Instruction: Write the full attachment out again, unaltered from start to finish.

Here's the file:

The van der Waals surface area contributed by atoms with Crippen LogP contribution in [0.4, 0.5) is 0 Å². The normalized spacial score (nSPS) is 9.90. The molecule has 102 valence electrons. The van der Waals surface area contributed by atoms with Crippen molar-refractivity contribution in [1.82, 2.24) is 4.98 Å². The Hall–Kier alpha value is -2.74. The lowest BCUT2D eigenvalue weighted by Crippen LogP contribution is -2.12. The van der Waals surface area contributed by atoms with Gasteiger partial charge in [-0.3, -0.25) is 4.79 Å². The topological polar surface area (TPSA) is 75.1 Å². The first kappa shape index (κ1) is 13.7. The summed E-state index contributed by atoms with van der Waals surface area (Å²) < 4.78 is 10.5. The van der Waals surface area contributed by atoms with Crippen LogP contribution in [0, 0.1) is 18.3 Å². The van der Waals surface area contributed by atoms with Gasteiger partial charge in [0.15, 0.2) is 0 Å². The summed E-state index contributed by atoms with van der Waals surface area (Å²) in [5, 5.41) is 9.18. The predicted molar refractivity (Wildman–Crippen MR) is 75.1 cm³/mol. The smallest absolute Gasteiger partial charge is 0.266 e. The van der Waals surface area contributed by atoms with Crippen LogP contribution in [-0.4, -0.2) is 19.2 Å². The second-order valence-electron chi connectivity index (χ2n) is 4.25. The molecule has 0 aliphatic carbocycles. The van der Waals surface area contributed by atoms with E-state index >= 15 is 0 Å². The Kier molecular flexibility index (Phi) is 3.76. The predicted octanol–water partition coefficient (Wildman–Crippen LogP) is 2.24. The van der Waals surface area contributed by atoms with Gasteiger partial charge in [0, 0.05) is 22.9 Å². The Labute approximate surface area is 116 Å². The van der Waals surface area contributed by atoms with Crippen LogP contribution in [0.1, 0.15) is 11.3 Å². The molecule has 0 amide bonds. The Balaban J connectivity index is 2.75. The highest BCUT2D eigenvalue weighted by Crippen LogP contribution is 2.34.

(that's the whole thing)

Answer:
The van der Waals surface area contributed by atoms with Crippen LogP contribution in [0.4, 0.5) is 0 Å². The normalized spacial score (nSPS) is 9.90. The molecule has 102 valence electrons. The van der Waals surface area contributed by atoms with Crippen molar-refractivity contribution in [1.82, 2.24) is 4.98 Å². The Hall–Kier alpha value is -2.74. The lowest BCUT2D eigenvalue weighted by Crippen LogP contribution is -2.12. The van der Waals surface area contributed by atoms with Gasteiger partial charge in [-0.3, -0.25) is 4.79 Å². The topological polar surface area (TPSA) is 75.1 Å². The first kappa shape index (κ1) is 13.7. The summed E-state index contributed by atoms with van der Waals surface area (Å²) < 4.78 is 10.5. The van der Waals surface area contributed by atoms with Crippen LogP contribution in [0, 0.1) is 18.3 Å². The van der Waals surface area contributed by atoms with Gasteiger partial charge in [0.15, 0.2) is 0 Å². The summed E-state index contributed by atoms with van der Waals surface area (Å²) in [5, 5.41) is 9.18. The predicted molar refractivity (Wildman–Crippen MR) is 75.1 cm³/mol. The smallest absolute Gasteiger partial charge is 0.266 e. The van der Waals surface area contributed by atoms with Crippen LogP contribution in [-0.4, -0.2) is 19.2 Å². The second-order valence-electron chi connectivity index (χ2n) is 4.25. The molecule has 0 aliphatic carbocycles. The van der Waals surface area contributed by atoms with E-state index >= 15 is 0 Å². The Kier molecular flexibility index (Phi) is 3.76. The predicted octanol–water partition coefficient (Wildman–Crippen LogP) is 2.24. The van der Waals surface area contributed by atoms with Gasteiger partial charge in [0, 0.05) is 22.9 Å². The Labute approximate surface area is 116 Å². The van der Waals surface area contributed by atoms with Crippen LogP contribution in [0.1, 0.15) is 11.3 Å². The molecule has 0 amide bonds. The Balaban J connectivity index is 2.75. The highest BCUT2D eigenvalue weighted by Crippen LogP contribution is 2.34.